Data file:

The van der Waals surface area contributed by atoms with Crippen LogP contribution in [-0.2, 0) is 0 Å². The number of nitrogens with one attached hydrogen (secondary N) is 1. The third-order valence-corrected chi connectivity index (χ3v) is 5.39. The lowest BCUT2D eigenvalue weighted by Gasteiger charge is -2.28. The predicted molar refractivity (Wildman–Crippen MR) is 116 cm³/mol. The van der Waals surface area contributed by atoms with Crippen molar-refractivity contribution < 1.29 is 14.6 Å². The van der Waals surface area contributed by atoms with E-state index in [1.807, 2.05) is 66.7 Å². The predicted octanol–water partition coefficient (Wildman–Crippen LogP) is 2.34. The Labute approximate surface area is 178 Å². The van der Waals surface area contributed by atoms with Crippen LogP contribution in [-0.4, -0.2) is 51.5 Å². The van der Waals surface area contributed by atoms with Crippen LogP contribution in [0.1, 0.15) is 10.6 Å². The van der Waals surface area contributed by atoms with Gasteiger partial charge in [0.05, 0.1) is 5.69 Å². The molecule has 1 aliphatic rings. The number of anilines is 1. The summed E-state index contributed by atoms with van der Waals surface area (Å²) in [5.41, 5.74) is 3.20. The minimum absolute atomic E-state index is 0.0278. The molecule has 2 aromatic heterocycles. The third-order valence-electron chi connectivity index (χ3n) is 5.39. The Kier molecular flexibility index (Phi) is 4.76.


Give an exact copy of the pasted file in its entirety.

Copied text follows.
The van der Waals surface area contributed by atoms with Crippen LogP contribution in [-0.2, 0) is 0 Å². The number of nitrogens with one attached hydrogen (secondary N) is 1. The third-order valence-corrected chi connectivity index (χ3v) is 5.39. The lowest BCUT2D eigenvalue weighted by Gasteiger charge is -2.28. The predicted molar refractivity (Wildman–Crippen MR) is 116 cm³/mol. The van der Waals surface area contributed by atoms with Crippen molar-refractivity contribution < 1.29 is 14.6 Å². The van der Waals surface area contributed by atoms with E-state index in [1.807, 2.05) is 66.7 Å². The predicted octanol–water partition coefficient (Wildman–Crippen LogP) is 2.34. The Labute approximate surface area is 178 Å². The van der Waals surface area contributed by atoms with Crippen LogP contribution in [-0.4, -0.2) is 51.5 Å². The van der Waals surface area contributed by atoms with Crippen LogP contribution in [0.1, 0.15) is 10.6 Å². The van der Waals surface area contributed by atoms with Gasteiger partial charge in [0.05, 0.1) is 5.69 Å². The molecule has 1 aliphatic rings. The number of anilines is 1. The summed E-state index contributed by atoms with van der Waals surface area (Å²) in [5.41, 5.74) is 3.20. The minimum absolute atomic E-state index is 0.0278. The molecule has 2 aromatic heterocycles. The third-order valence-electron chi connectivity index (χ3n) is 5.39. The Kier molecular flexibility index (Phi) is 4.76.